A vaccine against H1N1 flu should be effective even if the virus mutates, according to the World Health Organisation.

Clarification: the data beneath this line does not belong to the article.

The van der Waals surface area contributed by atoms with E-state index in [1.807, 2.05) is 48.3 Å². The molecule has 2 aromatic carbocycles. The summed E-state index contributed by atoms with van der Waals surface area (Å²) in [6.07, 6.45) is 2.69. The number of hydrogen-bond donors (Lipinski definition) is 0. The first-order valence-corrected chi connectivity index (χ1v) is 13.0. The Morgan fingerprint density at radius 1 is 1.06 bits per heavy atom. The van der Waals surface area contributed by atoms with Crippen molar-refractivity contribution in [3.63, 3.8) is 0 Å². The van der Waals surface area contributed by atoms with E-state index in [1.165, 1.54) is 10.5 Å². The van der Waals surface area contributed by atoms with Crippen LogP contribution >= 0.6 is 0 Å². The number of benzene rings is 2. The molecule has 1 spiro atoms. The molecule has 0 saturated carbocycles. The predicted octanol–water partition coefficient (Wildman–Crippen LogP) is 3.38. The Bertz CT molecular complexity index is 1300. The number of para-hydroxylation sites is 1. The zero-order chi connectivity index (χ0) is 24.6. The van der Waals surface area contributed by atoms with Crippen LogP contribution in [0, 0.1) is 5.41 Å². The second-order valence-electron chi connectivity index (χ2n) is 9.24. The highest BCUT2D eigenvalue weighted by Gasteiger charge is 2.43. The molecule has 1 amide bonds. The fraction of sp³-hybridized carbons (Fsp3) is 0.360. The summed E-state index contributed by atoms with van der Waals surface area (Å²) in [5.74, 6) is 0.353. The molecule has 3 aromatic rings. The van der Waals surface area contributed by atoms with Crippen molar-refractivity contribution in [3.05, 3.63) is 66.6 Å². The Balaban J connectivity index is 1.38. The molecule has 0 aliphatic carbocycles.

The WHO wants to reassure those who have their doubts about the vaccine, which is expected to be available this month or next. Euronews spoke to Marc Van Ranst, the lead virologist in Belgium’s response to flu pandemics. He was optimistic that a vaccine would work. He said: “This virus seems to be pretty stable which indeed means that the vaccines that are being prepared will be efficatious to work on the viruses that are circulating, so this is good news but not completely unexpected.” Many people are worried there won’t be enough vaccines to go round. The WHO admits there won’t, but Van Ranst believes not everybody will need to be vaccinated. “I think there is an obligation to prepare for something that could have been worse or that with a small percentage chance still might become worse,” he said. “But when we face the fact now that this has the mortality of a normal influenza season then we also have to adapt our actions so we are not giving anti virals to everybody who has the flu. We will not vaccinate the whole population.” The priority will be to vaccinate health workers, pregnant women, the young and the elderly. The WHO says other precautionary measures should be enough to beat the bug.